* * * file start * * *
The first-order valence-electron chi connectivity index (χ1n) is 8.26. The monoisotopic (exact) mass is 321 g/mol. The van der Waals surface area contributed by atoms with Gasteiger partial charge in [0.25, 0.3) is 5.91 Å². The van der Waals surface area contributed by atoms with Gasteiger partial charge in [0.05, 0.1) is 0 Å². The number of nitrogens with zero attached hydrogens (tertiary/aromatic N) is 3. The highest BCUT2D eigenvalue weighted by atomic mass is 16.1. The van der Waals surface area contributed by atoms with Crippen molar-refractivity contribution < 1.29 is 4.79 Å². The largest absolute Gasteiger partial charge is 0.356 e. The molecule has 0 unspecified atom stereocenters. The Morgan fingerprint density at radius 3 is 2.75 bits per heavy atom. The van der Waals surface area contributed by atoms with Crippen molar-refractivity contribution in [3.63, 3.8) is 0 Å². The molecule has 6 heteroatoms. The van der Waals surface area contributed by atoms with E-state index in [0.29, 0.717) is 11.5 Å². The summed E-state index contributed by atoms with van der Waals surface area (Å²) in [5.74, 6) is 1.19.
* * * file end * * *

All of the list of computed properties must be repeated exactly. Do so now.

The first-order valence-electron chi connectivity index (χ1n) is 8.26. The monoisotopic (exact) mass is 321 g/mol. The van der Waals surface area contributed by atoms with Gasteiger partial charge in [0.25, 0.3) is 5.91 Å². The van der Waals surface area contributed by atoms with Gasteiger partial charge in [0.05, 0.1) is 0 Å². The number of nitrogens with zero attached hydrogens (tertiary/aromatic N) is 3. The highest BCUT2D eigenvalue weighted by atomic mass is 16.1. The van der Waals surface area contributed by atoms with Crippen molar-refractivity contribution < 1.29 is 4.79 Å². The largest absolute Gasteiger partial charge is 0.356 e. The molecule has 0 unspecified atom stereocenters. The Morgan fingerprint density at radius 3 is 2.75 bits per heavy atom. The van der Waals surface area contributed by atoms with Crippen molar-refractivity contribution in [3.63, 3.8) is 0 Å². The molecule has 6 heteroatoms. The van der Waals surface area contributed by atoms with E-state index in [0.29, 0.717) is 11.5 Å². The summed E-state index contributed by atoms with van der Waals surface area (Å²) in [5.74, 6) is 1.19.